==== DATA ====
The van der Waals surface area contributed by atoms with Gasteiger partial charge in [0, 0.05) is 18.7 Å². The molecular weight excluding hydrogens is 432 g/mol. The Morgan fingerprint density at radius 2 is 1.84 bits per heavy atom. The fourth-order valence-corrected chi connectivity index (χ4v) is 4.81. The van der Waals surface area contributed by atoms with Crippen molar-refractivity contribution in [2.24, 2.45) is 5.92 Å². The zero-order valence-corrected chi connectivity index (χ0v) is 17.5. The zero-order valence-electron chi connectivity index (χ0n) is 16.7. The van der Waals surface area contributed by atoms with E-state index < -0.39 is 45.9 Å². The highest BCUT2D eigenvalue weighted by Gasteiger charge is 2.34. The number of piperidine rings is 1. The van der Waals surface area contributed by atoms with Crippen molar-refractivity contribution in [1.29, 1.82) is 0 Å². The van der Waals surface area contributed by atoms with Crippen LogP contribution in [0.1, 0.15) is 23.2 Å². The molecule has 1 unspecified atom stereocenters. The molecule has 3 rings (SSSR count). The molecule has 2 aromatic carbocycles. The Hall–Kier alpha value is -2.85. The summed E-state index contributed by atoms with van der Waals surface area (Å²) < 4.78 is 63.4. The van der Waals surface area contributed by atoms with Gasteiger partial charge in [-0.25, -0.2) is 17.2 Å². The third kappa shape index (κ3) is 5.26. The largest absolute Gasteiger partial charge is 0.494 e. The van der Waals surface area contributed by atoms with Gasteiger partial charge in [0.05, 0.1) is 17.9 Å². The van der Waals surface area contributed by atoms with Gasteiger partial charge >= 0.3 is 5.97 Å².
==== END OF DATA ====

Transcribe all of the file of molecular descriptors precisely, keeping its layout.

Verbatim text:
The van der Waals surface area contributed by atoms with Gasteiger partial charge in [0, 0.05) is 18.7 Å². The molecular weight excluding hydrogens is 432 g/mol. The Morgan fingerprint density at radius 2 is 1.84 bits per heavy atom. The fourth-order valence-corrected chi connectivity index (χ4v) is 4.81. The van der Waals surface area contributed by atoms with Crippen molar-refractivity contribution in [2.24, 2.45) is 5.92 Å². The zero-order valence-corrected chi connectivity index (χ0v) is 17.5. The zero-order valence-electron chi connectivity index (χ0n) is 16.7. The van der Waals surface area contributed by atoms with E-state index < -0.39 is 45.9 Å². The highest BCUT2D eigenvalue weighted by Gasteiger charge is 2.34. The number of piperidine rings is 1. The van der Waals surface area contributed by atoms with Crippen molar-refractivity contribution in [1.29, 1.82) is 0 Å². The van der Waals surface area contributed by atoms with Crippen LogP contribution in [0.1, 0.15) is 23.2 Å². The molecule has 1 unspecified atom stereocenters. The molecule has 3 rings (SSSR count). The molecule has 2 aromatic carbocycles. The Hall–Kier alpha value is -2.85. The summed E-state index contributed by atoms with van der Waals surface area (Å²) < 4.78 is 63.4. The van der Waals surface area contributed by atoms with Gasteiger partial charge in [-0.25, -0.2) is 17.2 Å². The third kappa shape index (κ3) is 5.26. The largest absolute Gasteiger partial charge is 0.494 e. The van der Waals surface area contributed by atoms with Gasteiger partial charge in [0.05, 0.1) is 17.9 Å². The van der Waals surface area contributed by atoms with Gasteiger partial charge >= 0.3 is 5.97 Å².